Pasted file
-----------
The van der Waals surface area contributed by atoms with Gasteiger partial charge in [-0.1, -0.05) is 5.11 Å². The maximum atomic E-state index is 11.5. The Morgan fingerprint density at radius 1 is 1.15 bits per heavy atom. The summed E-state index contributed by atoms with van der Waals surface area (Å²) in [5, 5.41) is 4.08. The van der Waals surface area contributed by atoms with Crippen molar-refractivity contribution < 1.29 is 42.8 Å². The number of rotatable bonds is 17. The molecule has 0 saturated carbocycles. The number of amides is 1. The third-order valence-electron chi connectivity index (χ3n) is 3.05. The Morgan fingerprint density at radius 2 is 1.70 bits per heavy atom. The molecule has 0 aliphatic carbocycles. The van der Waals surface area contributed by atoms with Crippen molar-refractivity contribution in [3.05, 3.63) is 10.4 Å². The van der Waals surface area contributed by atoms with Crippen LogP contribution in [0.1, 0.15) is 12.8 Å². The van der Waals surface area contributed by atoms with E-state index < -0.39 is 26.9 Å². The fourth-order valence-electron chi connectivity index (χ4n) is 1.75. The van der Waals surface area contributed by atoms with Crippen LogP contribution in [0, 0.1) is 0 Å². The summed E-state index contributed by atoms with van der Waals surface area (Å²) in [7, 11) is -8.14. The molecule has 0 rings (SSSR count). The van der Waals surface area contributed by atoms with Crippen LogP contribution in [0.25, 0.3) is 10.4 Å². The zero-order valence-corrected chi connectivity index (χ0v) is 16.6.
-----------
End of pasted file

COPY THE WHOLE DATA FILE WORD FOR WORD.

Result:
The van der Waals surface area contributed by atoms with Gasteiger partial charge in [-0.1, -0.05) is 5.11 Å². The maximum atomic E-state index is 11.5. The Morgan fingerprint density at radius 1 is 1.15 bits per heavy atom. The summed E-state index contributed by atoms with van der Waals surface area (Å²) in [5, 5.41) is 4.08. The van der Waals surface area contributed by atoms with Crippen molar-refractivity contribution < 1.29 is 42.8 Å². The number of rotatable bonds is 17. The molecule has 0 saturated carbocycles. The number of amides is 1. The third-order valence-electron chi connectivity index (χ3n) is 3.05. The Morgan fingerprint density at radius 2 is 1.70 bits per heavy atom. The molecule has 0 aliphatic carbocycles. The van der Waals surface area contributed by atoms with Crippen molar-refractivity contribution in [3.05, 3.63) is 10.4 Å². The van der Waals surface area contributed by atoms with Crippen LogP contribution in [0.1, 0.15) is 12.8 Å². The van der Waals surface area contributed by atoms with E-state index < -0.39 is 26.9 Å². The fourth-order valence-electron chi connectivity index (χ4n) is 1.75. The van der Waals surface area contributed by atoms with Crippen LogP contribution in [0, 0.1) is 0 Å². The summed E-state index contributed by atoms with van der Waals surface area (Å²) in [7, 11) is -8.14. The molecule has 0 rings (SSSR count). The van der Waals surface area contributed by atoms with Crippen LogP contribution in [0.25, 0.3) is 10.4 Å². The zero-order valence-corrected chi connectivity index (χ0v) is 16.6.